and designing a simple, complimentary quilting design in minutes. One of those Zen moments of being totally involved in the experience. 

Made from 2" unfinished HST's, this finishes at 23 1/2" x 25", here are a few closeups.

See that squiggly line in the second spiral on the right? At first I thought it was a piece of thread, but no, it's in the print. Funny what the eye picks up on!

Straight line quilting, 1" apart in the green, 1/4" apart in the purple.

Now I know this isn't made with the prettiest or trending fabrics, or that the design may need more tweaking, but what's important is my experience in making it. Not only did I succeed in my HST Challenge, using up fabric scraps from Roundabout that would have been tossed, but designing something with meaning, at least for me. Now to find a place to hang it in the studio. And by the way, Roundabout was given to a dear friend who absolutely loves it.

Check out the tutorials for no mark straight lines and matching angled binding that were used on this quilt.

HST project #2 is still in the works, waiting for it's 'moment'. 

The Notan inspired piece is sewn together, but needs some playing with as I have no more background fabric. But you know me, I'll figure something out. 

Here's to your Zen moment! Have a great day quilting!

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Saturday, March 12, 2016

Lone Starburst

Lone Starburst, the second project started at Road2CA with Kimberly Einmo, is a wrap!

Made with a Miss Kate jelly roll by Bonnie and Camille for Moda and Kona Snow yardage, this quilt was designed to be around 70"x 70", but I wanted it longer. What to do? Well, I still had strip sets, so I continued to cut those at the same angle, and added triangles to make a rectangular unit. Put them all together, and the top and bottom borders are born!

Now, she measures in at 62" x 80", a nice size.

Stitched with lovely cream Glide thread, the quilting on this is another panto, Chinook, which looks fabulous!

More pictures of the field of stars.

And the center star, which has pieces from the corner stars, rotated around for the best effect.

The orientation of the red and blue center is opposite of the red and blue bordering stars, providing balance.

And a few more star closeups.

Can't forget the back! Searching through 75% of the stash for appropriate colors and not-too-dated prints, this pieced back works quite nicely.

Fortunately, there were eight strips left from the jelly roll, enough for the binding, with one strip left. Yeah!

The Lone Starburst quilt pattern has several variations, and piecing was a snap! Give it a try sometime!

Happy Quilting!

Thursday, March 10, 2016

Removing Wrinkles

Today, it's about removing wrinkles. Everyone, at some point in their life, has to deal with them. I wish there was a miracle cure, but alas, no.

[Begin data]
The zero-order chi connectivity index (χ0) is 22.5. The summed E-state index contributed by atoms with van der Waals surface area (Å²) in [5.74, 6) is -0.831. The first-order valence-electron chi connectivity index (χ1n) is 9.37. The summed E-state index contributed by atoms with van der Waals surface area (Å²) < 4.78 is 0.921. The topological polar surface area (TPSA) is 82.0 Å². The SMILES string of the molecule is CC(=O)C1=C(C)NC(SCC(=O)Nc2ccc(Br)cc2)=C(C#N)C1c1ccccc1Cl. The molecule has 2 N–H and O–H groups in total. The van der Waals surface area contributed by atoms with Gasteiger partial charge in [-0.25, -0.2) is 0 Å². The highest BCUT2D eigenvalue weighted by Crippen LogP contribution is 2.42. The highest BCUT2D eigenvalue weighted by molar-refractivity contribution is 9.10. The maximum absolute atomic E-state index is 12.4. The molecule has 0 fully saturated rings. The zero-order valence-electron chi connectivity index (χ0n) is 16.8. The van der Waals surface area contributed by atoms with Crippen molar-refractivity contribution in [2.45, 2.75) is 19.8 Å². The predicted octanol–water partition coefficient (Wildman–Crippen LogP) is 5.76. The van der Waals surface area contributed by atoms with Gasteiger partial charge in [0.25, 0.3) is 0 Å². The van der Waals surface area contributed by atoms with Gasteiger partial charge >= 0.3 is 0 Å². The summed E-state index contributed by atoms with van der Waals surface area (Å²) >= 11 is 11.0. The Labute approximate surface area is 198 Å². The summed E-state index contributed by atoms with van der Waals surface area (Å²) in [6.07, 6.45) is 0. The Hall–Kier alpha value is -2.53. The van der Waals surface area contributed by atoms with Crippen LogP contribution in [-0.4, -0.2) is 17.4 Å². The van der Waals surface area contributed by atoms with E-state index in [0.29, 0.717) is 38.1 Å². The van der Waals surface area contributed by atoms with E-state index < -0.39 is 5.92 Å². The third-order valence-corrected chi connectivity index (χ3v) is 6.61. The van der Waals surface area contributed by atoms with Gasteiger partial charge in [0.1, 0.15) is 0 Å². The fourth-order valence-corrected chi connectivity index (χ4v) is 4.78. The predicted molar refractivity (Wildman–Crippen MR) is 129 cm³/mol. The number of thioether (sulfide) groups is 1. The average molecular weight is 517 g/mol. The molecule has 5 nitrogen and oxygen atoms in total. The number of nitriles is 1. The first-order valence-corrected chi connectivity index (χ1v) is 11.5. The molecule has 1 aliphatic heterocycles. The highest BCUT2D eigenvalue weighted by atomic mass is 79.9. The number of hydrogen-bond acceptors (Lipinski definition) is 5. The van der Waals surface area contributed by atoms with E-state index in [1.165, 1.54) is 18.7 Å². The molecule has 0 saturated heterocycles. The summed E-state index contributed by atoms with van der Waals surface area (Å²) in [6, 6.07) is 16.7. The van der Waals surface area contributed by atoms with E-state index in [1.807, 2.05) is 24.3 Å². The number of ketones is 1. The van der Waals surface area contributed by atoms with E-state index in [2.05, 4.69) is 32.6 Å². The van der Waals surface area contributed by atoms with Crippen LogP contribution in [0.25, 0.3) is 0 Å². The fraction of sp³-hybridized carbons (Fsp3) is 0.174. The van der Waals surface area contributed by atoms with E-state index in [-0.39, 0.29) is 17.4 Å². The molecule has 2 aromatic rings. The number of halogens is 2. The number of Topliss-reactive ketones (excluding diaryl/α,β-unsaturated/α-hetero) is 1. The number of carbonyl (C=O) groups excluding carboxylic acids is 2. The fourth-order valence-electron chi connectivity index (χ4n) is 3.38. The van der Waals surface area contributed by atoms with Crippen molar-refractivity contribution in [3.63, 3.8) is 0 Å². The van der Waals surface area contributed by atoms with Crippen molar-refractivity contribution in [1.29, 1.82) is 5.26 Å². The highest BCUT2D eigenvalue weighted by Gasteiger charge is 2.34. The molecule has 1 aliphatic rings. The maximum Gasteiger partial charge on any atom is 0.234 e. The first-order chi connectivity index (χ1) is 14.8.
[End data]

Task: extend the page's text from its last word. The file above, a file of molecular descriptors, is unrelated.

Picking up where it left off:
The best solution I've found is a damp towel and 5-10 minutes in the dryer.

Huh? So sorry but this isn't about how to remove those wrinkles that mar the beauty of our faces. Instead, it's softening up those hard fold lines in batting!

Today, I'm using a 100% cotton packaged batt that has sat on a shelf with other items piled on top of it. You get the idea of how heavy the fold creases are. Silly me, didn't take a picture!

So, off to the dryer, with a damp hand sized towel thrown in. Set on high heat, the two tumbled for 5-10 minutes. Upon removal, a warm, smooth, soft batt filled my arms! Immediately spreading the batt out to avoid setting in cooling wrinkles, she now looks like this:

Faint creases are all that remain of the folds. 

Now, I have to admit, I do this same technique on my husband's shirts. Usually, I leave them in too long and they get all wrinkled. Throw them back in with a damp towel for a few minutes, and I've just saved myself precious ironing time. Really, who likes to iron shirts??? (Oh, wait, my mother loves to iron sheets! Yes, sheets.)

So the next time you've got a wrinkled batt, give this a try - I'm sure you'll be thrilled with the results!

Happy Quilting!

Monday, March 7, 2016

Perfect Pinless Pinwheels

Perfect Pinless Pinwheels is done, and she's soft and pretty!

After so much angst about how to quilt her, I decided on a pretty panto called Spring Vine.  An open design of flowers and leaves,

plus 80/20 batting, gave the quilt the desired softness and drape. On the front, Glide gold, lightly bringing out the yellow in the floral print, and on the back, Glide lilac to match the backing.

This quilt was started in a class at Road 2 California in January, and finally finished up.

A lovely pattern designed by Kimberly Einmo, it looks like a beautiful garden!

A few more closeups.

And the pretty soft purple backing has a bit of leftover parts from the front.

Happy with how this turned out - a simple design, but a great looking quilt!